Plans submitted for Bradford Odeon transformation

The long-awaited transformation of Bradford's former Odeon cinema into an live music and events venue is a step closer with the submission of a planning application.

Kirsten Branston, and Chris Morrell, from Bradford Live management team inspecting the condition inside the ballroom of the Bradford Odeon. Picture James Hardisty.

Architects Aedas Arts Team spent almost a year working up detailed design proposals before lodging its application on behalf of developer Bradford Live.

The not-for-profit organisation was formed in 2014 to secure a long-term viable use for the historic building in Bradford city centre.

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Plans for the 58,000 sq ft site, previously known as “The Gaumont” and the “New Victoria”, include the creation of 4,000 capacity live entertainment and events venue.

The building, which was used as a cinema until 2000, is currently vacant.

Lee Craven of Bradford Live said: “We will restore the building to its former position as a cultural hub for the city, honouring and preserving the impressive architectural form of the building, whilst bringing the facilities into line with twenty-first century requirements”.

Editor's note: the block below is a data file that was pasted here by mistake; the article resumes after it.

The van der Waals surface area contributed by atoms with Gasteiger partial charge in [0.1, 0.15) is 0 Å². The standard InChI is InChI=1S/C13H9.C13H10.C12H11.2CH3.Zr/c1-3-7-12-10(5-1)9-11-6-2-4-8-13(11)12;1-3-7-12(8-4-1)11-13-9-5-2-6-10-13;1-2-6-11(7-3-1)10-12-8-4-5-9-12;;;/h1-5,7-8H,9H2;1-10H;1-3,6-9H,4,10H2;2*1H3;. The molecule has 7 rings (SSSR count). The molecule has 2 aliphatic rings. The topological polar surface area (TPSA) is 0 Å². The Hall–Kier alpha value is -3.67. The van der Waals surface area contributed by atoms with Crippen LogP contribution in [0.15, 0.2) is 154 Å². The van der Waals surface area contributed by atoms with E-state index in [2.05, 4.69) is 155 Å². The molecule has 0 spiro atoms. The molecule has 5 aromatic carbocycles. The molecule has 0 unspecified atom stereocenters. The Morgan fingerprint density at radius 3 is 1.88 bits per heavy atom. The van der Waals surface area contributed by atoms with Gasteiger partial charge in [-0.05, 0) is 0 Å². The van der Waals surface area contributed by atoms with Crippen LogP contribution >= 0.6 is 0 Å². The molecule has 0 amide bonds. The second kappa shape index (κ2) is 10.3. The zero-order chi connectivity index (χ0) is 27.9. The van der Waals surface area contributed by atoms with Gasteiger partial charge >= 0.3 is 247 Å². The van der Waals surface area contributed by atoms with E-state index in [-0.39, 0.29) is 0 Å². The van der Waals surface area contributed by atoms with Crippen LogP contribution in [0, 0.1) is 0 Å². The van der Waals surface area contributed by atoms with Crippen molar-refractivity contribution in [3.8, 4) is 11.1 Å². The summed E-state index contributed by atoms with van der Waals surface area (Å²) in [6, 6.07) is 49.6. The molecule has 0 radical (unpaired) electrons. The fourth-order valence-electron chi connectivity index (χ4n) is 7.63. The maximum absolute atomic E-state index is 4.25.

Consent is in place to create an opening to the rear of the building to enable construction access. This will allow the internal demolition work to remove the 1960s additions to the building. This work is due imminently.

The main refurbishment, which is anticipated to start in the summer of 2019, will include substantial repairs and renovation of the existing building.

There will also be a small extension to provide additional catering and other facilities.

The work will repair and restore the physical ‘shell’ of the building, install a new LED screen between the front towers and preserve original features, whilst installing modern, and efficient lighting, cooling, ventilation and heating systems.

Bradford Live said wherever possible, the original decoration will be stabilised and protected.

It added that the former restaurant and ballroom could be used for a range of events including weddings, banquets and conferences.

The north tower entrance will be restored to its original octagonal shape by relocating the electrical substation from this area to the rear yard within a new service building.

The project is expected to add £10.4m per year to the local economy by providing jobs, training, volunteering opportunities and over 200 events annually.

The anticipated events programme would include music, comedy and family entertainment.

It will also offer hosting for private functions, flexible conference and meeting spaces and corporate events.

Phil Mead, NEC group chairman, arenas and ticket factory, said: “It’s brilliant to see the project build momentum.

“This design proposal is sensitive to the building’s beautiful original features and carefully thought-out to ensure the whole site reaches its full potential.”